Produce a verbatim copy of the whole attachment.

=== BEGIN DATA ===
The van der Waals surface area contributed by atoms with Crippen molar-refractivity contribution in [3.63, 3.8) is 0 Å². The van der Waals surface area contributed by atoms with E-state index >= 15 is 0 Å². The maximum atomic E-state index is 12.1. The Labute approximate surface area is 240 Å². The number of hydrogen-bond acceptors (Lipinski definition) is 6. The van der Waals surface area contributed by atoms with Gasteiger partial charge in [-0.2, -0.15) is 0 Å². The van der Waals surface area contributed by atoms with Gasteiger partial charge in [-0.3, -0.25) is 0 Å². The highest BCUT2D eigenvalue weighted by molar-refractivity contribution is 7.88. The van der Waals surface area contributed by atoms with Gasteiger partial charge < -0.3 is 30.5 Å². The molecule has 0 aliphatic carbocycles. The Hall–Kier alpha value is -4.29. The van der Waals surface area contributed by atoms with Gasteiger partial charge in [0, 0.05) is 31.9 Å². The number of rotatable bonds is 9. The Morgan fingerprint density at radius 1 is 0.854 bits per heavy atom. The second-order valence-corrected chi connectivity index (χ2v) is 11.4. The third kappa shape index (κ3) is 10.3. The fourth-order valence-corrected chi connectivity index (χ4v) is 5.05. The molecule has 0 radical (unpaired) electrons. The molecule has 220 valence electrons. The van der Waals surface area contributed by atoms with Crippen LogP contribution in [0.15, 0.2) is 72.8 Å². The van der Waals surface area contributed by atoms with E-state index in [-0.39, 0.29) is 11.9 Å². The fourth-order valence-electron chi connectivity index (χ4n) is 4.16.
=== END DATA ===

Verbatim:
The van der Waals surface area contributed by atoms with Crippen molar-refractivity contribution in [3.63, 3.8) is 0 Å². The van der Waals surface area contributed by atoms with E-state index >= 15 is 0 Å². The maximum atomic E-state index is 12.1. The Labute approximate surface area is 240 Å². The number of hydrogen-bond acceptors (Lipinski definition) is 6. The van der Waals surface area contributed by atoms with Gasteiger partial charge in [-0.2, -0.15) is 0 Å². The van der Waals surface area contributed by atoms with Gasteiger partial charge in [-0.3, -0.25) is 0 Å². The highest BCUT2D eigenvalue weighted by molar-refractivity contribution is 7.88. The van der Waals surface area contributed by atoms with Gasteiger partial charge < -0.3 is 30.5 Å². The molecule has 0 aliphatic carbocycles. The Hall–Kier alpha value is -4.29. The van der Waals surface area contributed by atoms with Gasteiger partial charge in [0, 0.05) is 31.9 Å². The number of rotatable bonds is 9. The Morgan fingerprint density at radius 1 is 0.854 bits per heavy atom. The second-order valence-corrected chi connectivity index (χ2v) is 11.4. The third kappa shape index (κ3) is 10.3. The fourth-order valence-corrected chi connectivity index (χ4v) is 5.05. The molecule has 0 radical (unpaired) electrons. The molecule has 220 valence electrons. The van der Waals surface area contributed by atoms with Crippen LogP contribution in [0.15, 0.2) is 72.8 Å². The van der Waals surface area contributed by atoms with E-state index in [-0.39, 0.29) is 11.9 Å². The fourth-order valence-electron chi connectivity index (χ4n) is 4.16.